Target Corp next month will raise the minimum wage for all of its workers to $9 an hour, matching moves made by rivals including Wal-Mart Stores Inc and TJX Cos, a source familiar with the matter said.
The move comes in the face of pressure from labor groups and allies calling for a "living wage" at retailers and fast-food companies across the country, as well as the lowest unemployment rate in more than six years.
Target shares fell 1% in extended trade. The company has said it does not disclose wage levels.
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The clearest sign of the changing labor landscape came last month when Wal-Mart said it would move to the $9 minimum in April. Next year, employees with some six months training would be paid a minimum of $10 an hour.
A week after Wal-Mart's announcement, T.J. Maxx and Marshalls owner TJX said it would match the $9 minimum in June.
Target Chief Financial Officer John Mulligan told analysts earlier this month that it was "not reasonable" to think in terms of a national minimum rate. Paying only $9 an hour in New York City or the oil-crazed economy of North Dakota would not attract any workers, he said.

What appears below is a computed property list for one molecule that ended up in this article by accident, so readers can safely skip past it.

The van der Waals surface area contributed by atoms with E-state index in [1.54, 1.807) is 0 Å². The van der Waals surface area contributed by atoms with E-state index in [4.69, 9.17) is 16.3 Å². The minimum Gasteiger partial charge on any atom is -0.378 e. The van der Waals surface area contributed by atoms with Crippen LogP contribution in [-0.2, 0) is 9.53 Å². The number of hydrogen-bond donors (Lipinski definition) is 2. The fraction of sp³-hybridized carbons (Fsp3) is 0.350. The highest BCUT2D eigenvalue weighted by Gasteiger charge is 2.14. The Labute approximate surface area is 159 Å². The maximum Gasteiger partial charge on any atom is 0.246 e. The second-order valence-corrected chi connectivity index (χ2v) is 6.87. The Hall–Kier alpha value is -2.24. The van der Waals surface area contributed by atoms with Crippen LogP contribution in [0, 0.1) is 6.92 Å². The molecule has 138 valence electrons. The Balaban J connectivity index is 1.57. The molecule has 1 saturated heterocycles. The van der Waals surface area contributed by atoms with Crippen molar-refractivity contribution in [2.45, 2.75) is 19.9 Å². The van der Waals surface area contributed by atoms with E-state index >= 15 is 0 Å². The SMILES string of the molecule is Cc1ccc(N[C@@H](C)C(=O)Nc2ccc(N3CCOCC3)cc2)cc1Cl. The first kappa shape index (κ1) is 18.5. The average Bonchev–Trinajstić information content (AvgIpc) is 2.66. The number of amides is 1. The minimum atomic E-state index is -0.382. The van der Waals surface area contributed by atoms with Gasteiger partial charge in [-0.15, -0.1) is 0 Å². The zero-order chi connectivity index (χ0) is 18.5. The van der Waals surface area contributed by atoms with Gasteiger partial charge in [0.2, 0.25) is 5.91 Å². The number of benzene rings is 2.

"Fixating on some single number to us, on an average number is unimportant. It's about being competitive locally at a store level within a marketplace. That is important, and we're going to be competitive," he said.
But pressure rose on Target, which is competing for employees with Wal-Mart. Women's advocacy group UltraViolet, for instance, recently ran a Web ad campaign that targeted devices located near three Target stores.
Banner ads read, "Did you know there's a Walmart near you that pays higher minimum wage than Target?"
Meanwhile, the U.S. unemployment rate has fallen to 5.5%.
The Target wage raise, which was reported earlier by Dow Jones, will affect all 1,800 U.S. stores. The company already paid employees more than the federal minimum wage of $7.25 an hour, and it was not clear how many employees' checks would be affected.